OREGON PUBLIC MEDICAID FUNDS MISSPENT FOR HEALTHCARE THAT HARMS
Managed care incompetence links selective funding of sham treatments and patient rights violations to worsening opioid, mental health, substance use, obesity, and diabetes epidemics
By Clark Miller
Published May 14, 2021
With opioid and substance use epidemics overwhelming public health response and continuing to claim lives – a half million predicted over the next decade for the opioid crisis alone – Oregon business-model managers (Coordinated Care Organizations, CCO) of public healthcare funds in one hard-hit rural area reject research-based practices and expert guidance of policy, instead support invalidated approaches with no evidence for benefit including coerced religious programming, managers privately acknowledging the lack of research support.
The picture that emerges is of remarkable incompetence, ignorance and/or disregard of research- and evidence-based practices and behavioral health treatment models required to benefit the increasing numbers adults and youth trapped in chronic stress or depression, chronic pain, trauma-related and other problems driving compulsive behaviors and related obesity, substance abuse, and diabetes epidemics.
While the Opioid Crisis commands headlines daily, many more Americans are trapped in equally lethal and worsening epidemics including other substance abuse, child and adult obesity, and diabetes. Implementing effective prevention and treatment approaches will require fundamental change in healthcare, because the public health crises emerged under current treatment models, the opioid crisis for example mainly caused by the predictable and avoidable costs of treating an entirely non-medical problem with medical fixes. What can we say about the ability of healthcare systems to learn and change from predictable and avoidable outcomes like the opioid crisis?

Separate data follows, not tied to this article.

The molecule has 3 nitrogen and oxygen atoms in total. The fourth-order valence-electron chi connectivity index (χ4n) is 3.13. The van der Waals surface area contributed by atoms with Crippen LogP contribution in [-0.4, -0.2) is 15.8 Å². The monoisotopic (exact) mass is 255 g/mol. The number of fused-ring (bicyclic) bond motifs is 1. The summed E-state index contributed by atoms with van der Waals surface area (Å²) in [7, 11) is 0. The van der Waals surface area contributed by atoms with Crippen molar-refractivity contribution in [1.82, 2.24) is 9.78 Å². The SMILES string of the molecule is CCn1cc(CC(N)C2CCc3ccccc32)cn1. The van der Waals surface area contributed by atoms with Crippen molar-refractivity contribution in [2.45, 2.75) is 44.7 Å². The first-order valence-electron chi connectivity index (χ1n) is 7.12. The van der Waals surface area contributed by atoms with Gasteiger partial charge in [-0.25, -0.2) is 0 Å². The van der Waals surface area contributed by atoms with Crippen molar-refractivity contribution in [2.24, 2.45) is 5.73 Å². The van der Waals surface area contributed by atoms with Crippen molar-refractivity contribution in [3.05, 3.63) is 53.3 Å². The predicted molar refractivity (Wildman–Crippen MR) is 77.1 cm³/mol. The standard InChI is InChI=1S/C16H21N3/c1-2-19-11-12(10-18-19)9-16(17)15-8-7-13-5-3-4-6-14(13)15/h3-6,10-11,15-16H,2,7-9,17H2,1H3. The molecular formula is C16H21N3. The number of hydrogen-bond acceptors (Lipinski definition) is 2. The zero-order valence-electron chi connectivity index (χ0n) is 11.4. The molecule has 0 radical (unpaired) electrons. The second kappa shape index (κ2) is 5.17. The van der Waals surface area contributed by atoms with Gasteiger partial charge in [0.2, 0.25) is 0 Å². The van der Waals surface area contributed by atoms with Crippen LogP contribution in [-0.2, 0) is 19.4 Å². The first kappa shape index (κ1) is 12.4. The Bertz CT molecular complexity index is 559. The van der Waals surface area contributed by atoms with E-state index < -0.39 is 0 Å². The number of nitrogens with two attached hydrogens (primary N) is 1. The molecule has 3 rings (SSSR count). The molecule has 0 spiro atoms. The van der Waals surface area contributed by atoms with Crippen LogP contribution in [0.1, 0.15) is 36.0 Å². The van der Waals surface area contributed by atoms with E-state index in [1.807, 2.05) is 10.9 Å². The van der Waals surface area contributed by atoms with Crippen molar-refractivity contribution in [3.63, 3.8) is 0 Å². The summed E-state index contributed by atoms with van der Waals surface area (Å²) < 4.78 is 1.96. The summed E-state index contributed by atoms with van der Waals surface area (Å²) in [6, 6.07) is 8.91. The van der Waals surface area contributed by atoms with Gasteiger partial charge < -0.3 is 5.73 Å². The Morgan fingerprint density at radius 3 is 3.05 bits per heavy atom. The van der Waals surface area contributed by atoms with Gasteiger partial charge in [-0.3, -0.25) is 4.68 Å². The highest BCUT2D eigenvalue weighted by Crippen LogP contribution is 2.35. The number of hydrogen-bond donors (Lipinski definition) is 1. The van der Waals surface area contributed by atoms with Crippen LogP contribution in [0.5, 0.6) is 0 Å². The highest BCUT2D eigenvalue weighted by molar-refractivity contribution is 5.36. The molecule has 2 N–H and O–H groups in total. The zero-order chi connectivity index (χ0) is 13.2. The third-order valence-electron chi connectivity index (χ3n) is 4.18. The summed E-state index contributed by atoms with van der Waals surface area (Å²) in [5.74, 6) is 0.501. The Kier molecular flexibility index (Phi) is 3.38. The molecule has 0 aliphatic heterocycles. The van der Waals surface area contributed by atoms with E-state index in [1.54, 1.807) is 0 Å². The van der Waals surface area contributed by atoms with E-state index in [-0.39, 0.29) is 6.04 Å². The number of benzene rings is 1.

Lessons from managed healthcare in hard-hit rural Oregon
Problem opioid use and its consequences in Oregon are among the most dire nationwide, and the rural counties of NW Coastal Oregon rank high as problematic among counties in Oregon, where the problem is described as a “public health crisis” and “epidemic”, with more prescription opioid pills (280 million) prescribed than in any other state and 150 deaths annually attributed to overdose by prescribed opioids. More recent findings identify Oregon with the highest rate of older adults hospitalized for opioid use problems.